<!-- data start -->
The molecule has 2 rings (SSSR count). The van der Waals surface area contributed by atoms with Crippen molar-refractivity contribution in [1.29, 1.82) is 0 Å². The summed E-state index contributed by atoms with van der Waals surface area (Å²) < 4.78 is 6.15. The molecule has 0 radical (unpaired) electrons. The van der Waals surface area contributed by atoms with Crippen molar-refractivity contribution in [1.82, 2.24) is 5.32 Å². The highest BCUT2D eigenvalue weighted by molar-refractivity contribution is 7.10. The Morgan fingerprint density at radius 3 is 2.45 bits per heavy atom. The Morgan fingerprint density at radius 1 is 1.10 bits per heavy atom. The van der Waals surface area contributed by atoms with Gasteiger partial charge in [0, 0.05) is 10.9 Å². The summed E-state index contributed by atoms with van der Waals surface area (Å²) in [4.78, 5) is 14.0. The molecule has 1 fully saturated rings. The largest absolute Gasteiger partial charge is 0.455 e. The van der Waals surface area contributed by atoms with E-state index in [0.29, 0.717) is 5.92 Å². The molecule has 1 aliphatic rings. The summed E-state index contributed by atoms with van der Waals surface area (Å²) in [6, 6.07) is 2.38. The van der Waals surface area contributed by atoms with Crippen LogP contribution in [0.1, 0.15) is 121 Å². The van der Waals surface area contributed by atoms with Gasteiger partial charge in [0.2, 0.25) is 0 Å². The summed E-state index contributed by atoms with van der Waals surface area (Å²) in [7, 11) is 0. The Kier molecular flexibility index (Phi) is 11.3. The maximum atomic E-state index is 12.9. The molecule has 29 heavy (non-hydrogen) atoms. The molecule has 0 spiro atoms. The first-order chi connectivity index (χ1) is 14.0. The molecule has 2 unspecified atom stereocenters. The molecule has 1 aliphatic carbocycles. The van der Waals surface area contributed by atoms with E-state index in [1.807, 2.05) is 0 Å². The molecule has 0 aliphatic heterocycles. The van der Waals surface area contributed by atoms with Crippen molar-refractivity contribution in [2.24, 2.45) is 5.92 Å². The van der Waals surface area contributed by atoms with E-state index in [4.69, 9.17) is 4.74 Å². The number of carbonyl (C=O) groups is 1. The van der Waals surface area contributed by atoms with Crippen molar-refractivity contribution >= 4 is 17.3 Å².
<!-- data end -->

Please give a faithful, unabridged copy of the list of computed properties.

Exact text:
The molecule has 2 rings (SSSR count). The van der Waals surface area contributed by atoms with Crippen molar-refractivity contribution in [1.29, 1.82) is 0 Å². The summed E-state index contributed by atoms with van der Waals surface area (Å²) < 4.78 is 6.15. The molecule has 0 radical (unpaired) electrons. The van der Waals surface area contributed by atoms with Crippen molar-refractivity contribution in [1.82, 2.24) is 5.32 Å². The highest BCUT2D eigenvalue weighted by molar-refractivity contribution is 7.10. The Morgan fingerprint density at radius 3 is 2.45 bits per heavy atom. The Morgan fingerprint density at radius 1 is 1.10 bits per heavy atom. The van der Waals surface area contributed by atoms with Gasteiger partial charge in [0, 0.05) is 10.9 Å². The summed E-state index contributed by atoms with van der Waals surface area (Å²) in [4.78, 5) is 14.0. The molecule has 1 fully saturated rings. The largest absolute Gasteiger partial charge is 0.455 e. The van der Waals surface area contributed by atoms with E-state index in [0.29, 0.717) is 5.92 Å². The molecule has 1 aliphatic rings. The summed E-state index contributed by atoms with van der Waals surface area (Å²) in [6, 6.07) is 2.38. The van der Waals surface area contributed by atoms with Crippen LogP contribution in [0.1, 0.15) is 121 Å². The van der Waals surface area contributed by atoms with Gasteiger partial charge in [0.2, 0.25) is 0 Å². The summed E-state index contributed by atoms with van der Waals surface area (Å²) in [7, 11) is 0. The Kier molecular flexibility index (Phi) is 11.3. The maximum atomic E-state index is 12.9. The molecule has 29 heavy (non-hydrogen) atoms. The molecule has 0 spiro atoms. The first-order chi connectivity index (χ1) is 14.0. The molecule has 2 unspecified atom stereocenters. The molecule has 1 aliphatic carbocycles. The van der Waals surface area contributed by atoms with E-state index in [1.807, 2.05) is 0 Å². The molecule has 0 aliphatic heterocycles. The van der Waals surface area contributed by atoms with Crippen molar-refractivity contribution in [2.24, 2.45) is 5.92 Å². The van der Waals surface area contributed by atoms with E-state index in [4.69, 9.17) is 4.74 Å². The number of carbonyl (C=O) groups is 1. The van der Waals surface area contributed by atoms with Crippen molar-refractivity contribution >= 4 is 17.3 Å².